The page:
Additionally, the IRB could consider the equities of foreign nationals to both prevent a technology being utilized in a manner inconsistent with the Geneva Convention or one that targets minority groups, journalists, or human rights workers. If an agency goes on to use a technology “off label” they would cede qualified immunity in the use of said technology for their agents and employees. Any harm caused by the off-label use of a particular technology would be presumed to be negligent, and a federal offense


Jurisdictions throughout the country are starting to regulate the use of military and surveillance technology for use by their police departments. A piecemeal approach will not be enough to reliably regulate the security and criminal justice technologies. Individual jurisdictions could place further restrictions on the use of a specific technology but the efforts of a national IRB could set minimum restrictions for how it should be used.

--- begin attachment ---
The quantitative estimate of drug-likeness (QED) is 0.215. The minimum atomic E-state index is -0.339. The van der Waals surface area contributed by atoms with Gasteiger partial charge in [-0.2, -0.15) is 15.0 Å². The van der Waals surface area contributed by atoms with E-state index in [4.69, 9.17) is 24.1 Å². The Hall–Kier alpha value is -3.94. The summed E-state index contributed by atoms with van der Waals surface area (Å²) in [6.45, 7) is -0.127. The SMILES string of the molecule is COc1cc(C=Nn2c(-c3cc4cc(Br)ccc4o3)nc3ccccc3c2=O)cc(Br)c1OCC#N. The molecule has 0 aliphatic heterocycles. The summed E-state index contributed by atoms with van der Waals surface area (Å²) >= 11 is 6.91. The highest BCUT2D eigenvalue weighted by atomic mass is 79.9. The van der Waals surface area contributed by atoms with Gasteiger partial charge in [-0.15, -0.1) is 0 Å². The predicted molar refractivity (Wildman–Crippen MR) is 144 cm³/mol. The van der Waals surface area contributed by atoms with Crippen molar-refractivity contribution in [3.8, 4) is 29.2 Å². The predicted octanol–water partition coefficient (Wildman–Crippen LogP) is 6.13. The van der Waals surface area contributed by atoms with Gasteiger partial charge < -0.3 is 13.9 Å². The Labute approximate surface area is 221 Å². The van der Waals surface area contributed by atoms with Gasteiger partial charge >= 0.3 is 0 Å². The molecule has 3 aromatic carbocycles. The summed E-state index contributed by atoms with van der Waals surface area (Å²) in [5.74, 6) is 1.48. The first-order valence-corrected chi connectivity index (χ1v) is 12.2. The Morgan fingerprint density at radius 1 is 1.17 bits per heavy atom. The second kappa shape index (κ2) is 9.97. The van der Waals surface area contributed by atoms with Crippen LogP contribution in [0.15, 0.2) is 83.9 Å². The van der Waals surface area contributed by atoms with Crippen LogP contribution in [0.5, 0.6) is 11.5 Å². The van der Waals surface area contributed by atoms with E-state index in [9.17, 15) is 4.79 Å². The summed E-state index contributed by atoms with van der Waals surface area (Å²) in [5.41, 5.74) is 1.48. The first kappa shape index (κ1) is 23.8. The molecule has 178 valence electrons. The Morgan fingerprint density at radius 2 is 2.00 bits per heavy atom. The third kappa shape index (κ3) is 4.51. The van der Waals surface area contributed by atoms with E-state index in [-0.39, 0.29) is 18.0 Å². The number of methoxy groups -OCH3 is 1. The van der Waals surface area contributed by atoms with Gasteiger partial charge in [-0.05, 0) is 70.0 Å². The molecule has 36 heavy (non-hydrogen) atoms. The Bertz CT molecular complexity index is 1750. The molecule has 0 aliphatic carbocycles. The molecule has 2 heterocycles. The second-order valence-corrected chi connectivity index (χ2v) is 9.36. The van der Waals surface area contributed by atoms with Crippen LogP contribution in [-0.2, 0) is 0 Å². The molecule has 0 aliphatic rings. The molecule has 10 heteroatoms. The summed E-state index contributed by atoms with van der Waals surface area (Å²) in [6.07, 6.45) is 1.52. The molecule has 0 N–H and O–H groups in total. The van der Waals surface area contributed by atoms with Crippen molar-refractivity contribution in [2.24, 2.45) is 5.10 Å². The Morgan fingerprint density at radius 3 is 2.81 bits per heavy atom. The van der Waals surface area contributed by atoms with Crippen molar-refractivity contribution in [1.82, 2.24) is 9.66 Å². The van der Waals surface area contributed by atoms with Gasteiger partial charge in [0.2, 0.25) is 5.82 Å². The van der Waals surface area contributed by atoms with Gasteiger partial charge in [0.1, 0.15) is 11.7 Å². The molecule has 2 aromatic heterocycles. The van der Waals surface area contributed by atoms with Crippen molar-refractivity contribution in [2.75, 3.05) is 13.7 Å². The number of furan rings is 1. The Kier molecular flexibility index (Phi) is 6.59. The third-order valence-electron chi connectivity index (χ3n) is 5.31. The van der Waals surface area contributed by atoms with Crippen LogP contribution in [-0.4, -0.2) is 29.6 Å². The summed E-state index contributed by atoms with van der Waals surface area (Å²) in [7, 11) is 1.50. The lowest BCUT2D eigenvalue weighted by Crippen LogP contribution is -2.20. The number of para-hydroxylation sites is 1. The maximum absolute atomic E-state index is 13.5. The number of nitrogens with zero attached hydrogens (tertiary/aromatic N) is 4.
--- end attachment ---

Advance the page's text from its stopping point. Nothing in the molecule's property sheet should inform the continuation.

The choice of what technology we utilize and who we are trying to protect with it is one of the most fundamental questions we can answer as a modern society. And we should start by establishing an IRB for security and criminal justice technologies.

Ryan Mason is a corporate security professional and MSc. student in the security studies program at Liverpool John Moores University.

This essay was one of seven selected as an honorable mention in New America Foundation’s “Reshaping US Security Policy for the COVID Era” essay contest.

Ryan Mason